I have read enough books about World War II that I figured I had burned myself out on the subject. For a conflict that ended 70 years ago, you would think that every important aspect has been covered. However, writers continue to produce enough new story angles that I have been pulled back in.

The latest example is a book we have in stock that is a son’s tribute to his father, who piloted a B-17 bomber during the war. It’s called “Shot Down: The True Story of Pilot Howard Snyder and the Crew of the B-17 Susan Ruth,” written by Steve Snyder. It was clearly a labor of love by the younger Snyder and it’s amazing that no Hollywood producer discovered it. Maybe it’s because there are a lot of Howard Snyders out there, and their service and bravery during WWII was simply “routine.”

Steve Snyder spent several years researching the background and service of his father and his crew, the training and daily life of the U.S. Army Air Force, and the B-17 itself. The B-17 was also known as the “Flying Fortress” because the bomber was manned by a 10-man crew that included several gunners to stave off enemy fighter planes. Pilots were allowed to personalize their own planes so Howard named his “Susan Ruth” after his oldest daughter (the only child he and his wife Ruth had at the time).

The author provides the background of his dad and how he ended up in the Army Air Force. He describes the training his father had to go through and does the same for each member of his father’s crew. He also discusses the makeup of the B-17 and how it contributed to the war effort.

What is most striking is the amount of training each member of the crew had to go through. It took almost two years before any pilot was ready for combat. Snyder doesn’t say it but the United States must not have been at full strength pilot-wise until late 1943 since the majority of enlistments didn’t take place until after Pearl Harbor.

“Shot Down” reads like a documentary which is both intentional and a good thing. It’s fascinating to learn exactly what our soldiers went through during their time of service. Snyder mentions two movies I’ve seen about American flyers in England, “Twelve O’clock High” and “Memphis Belle,” (both excellent, by the way), but no film is going to spend time describing the monotony of everyday life. Training and boredom were constant companions to our GIs.

If those weren’t enough, the actual bombing missions were beyond stressful. The best you can say is that the crews had so much to think about they didn’t have time to be scared (although I’m sure a lot of them were). The planes had to fly in such tight formations that many deaths were caused by collisions in the usually overcast skies over England before their missions really began.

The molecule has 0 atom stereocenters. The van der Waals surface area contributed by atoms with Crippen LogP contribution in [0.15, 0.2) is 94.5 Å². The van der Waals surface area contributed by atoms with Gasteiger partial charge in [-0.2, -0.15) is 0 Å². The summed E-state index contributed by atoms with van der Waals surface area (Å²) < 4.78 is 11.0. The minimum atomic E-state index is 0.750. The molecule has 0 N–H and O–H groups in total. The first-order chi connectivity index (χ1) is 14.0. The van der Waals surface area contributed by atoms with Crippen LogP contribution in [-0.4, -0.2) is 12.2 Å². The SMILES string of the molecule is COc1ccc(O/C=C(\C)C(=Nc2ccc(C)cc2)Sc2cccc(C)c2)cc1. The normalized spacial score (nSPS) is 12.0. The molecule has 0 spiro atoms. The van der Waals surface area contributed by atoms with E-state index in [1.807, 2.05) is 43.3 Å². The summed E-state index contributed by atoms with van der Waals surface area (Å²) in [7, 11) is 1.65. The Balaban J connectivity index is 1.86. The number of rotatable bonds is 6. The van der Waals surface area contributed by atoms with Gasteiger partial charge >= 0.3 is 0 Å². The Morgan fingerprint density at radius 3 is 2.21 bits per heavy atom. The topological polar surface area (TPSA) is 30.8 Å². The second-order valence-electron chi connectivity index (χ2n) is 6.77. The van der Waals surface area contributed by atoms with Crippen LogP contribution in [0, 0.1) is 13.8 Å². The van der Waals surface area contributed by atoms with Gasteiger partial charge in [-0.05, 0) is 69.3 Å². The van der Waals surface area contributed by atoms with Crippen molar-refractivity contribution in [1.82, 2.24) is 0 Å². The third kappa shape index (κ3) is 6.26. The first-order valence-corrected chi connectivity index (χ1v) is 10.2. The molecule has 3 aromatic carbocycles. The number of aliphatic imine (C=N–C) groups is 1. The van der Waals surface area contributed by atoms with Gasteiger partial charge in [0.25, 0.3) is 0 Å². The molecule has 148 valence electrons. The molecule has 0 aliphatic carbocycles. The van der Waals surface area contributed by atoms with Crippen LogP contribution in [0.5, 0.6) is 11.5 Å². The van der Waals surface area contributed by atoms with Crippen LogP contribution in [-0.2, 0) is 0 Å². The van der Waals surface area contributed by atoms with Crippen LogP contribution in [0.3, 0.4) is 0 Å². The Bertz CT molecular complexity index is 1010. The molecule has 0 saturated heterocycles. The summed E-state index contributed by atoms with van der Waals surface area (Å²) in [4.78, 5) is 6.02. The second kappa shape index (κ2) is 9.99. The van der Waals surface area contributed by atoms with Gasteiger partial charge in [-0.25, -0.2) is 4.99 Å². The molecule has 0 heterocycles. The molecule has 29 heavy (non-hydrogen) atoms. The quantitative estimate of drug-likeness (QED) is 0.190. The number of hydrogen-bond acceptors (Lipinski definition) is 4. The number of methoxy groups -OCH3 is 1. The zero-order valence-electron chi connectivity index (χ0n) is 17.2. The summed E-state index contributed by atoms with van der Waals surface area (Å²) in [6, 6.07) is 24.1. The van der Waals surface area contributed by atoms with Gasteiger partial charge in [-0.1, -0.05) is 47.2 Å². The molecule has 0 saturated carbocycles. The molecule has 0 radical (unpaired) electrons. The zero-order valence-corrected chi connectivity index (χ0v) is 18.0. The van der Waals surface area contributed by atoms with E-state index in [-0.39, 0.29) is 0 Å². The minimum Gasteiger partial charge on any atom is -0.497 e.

Every aspect of the flight was tension-packed because the crew had to constantly worry about weather, fuel, flak from enemy fighters, wounded crewmembers and returning safely with an aircraft that was often damaged. And all this was supposed to be done while flying in formation. As you might guess, the casualty rate was high.

Dealing with the stress, the dreary weather, the extensive loss of friends and crewmates and the fact that this was the first time many enlisted men were away from home, the GIs took advantage of their time on leave to meet British women. It was estimated that 9,000 babies were born out of wedlock in England during the war.

The story of Howard Snyder and his crew would have been notable if they had just gotten through the war unscathed. But they had the added dimension of being shot down over Belgium. Those that survived had to deal with either being captured or hidden out by the resistance movement. Howard actually joined the resistance until the American army liberated the German-occupied territories.

I can’t go on without acknowledging the bravery of the resistance movement. The Belgian and French citizens who put their lives on the line to rescue and protect American flyers were beyond belief. They had to constantly deal with neighbors who might betray them to the Nazis. Talk about courage! The resistance never knew who they could trust and often paid for it with their lives.

Beyond what was happening in Europe, can you imagine what it was like for the families back home? Ruth Snyder received a telegram telling her that her husband was missing in action. She did not know for seven months whether he was dead or alive. Some of the other crew members’ families weren’t so fortunate yet had to wait even longer to find out.

There is so much more in the book that reminds us the WWII generation was truly remarkable. Whether it was the soldiers stationed abroad, the families waiting anxiously at home, or the resistance fighters risking their lives, it was a difficult and traumatic time for all. We can only be thankful they dealt with it the way they did. “Shot Down” is definitely a book worth reading.

David Kent is the director of the Village Library of Cooperstown. He can be reached at co.david@4cls.org. Please note that all book and movie reviews are for titles that the Village Library has available to borrow.

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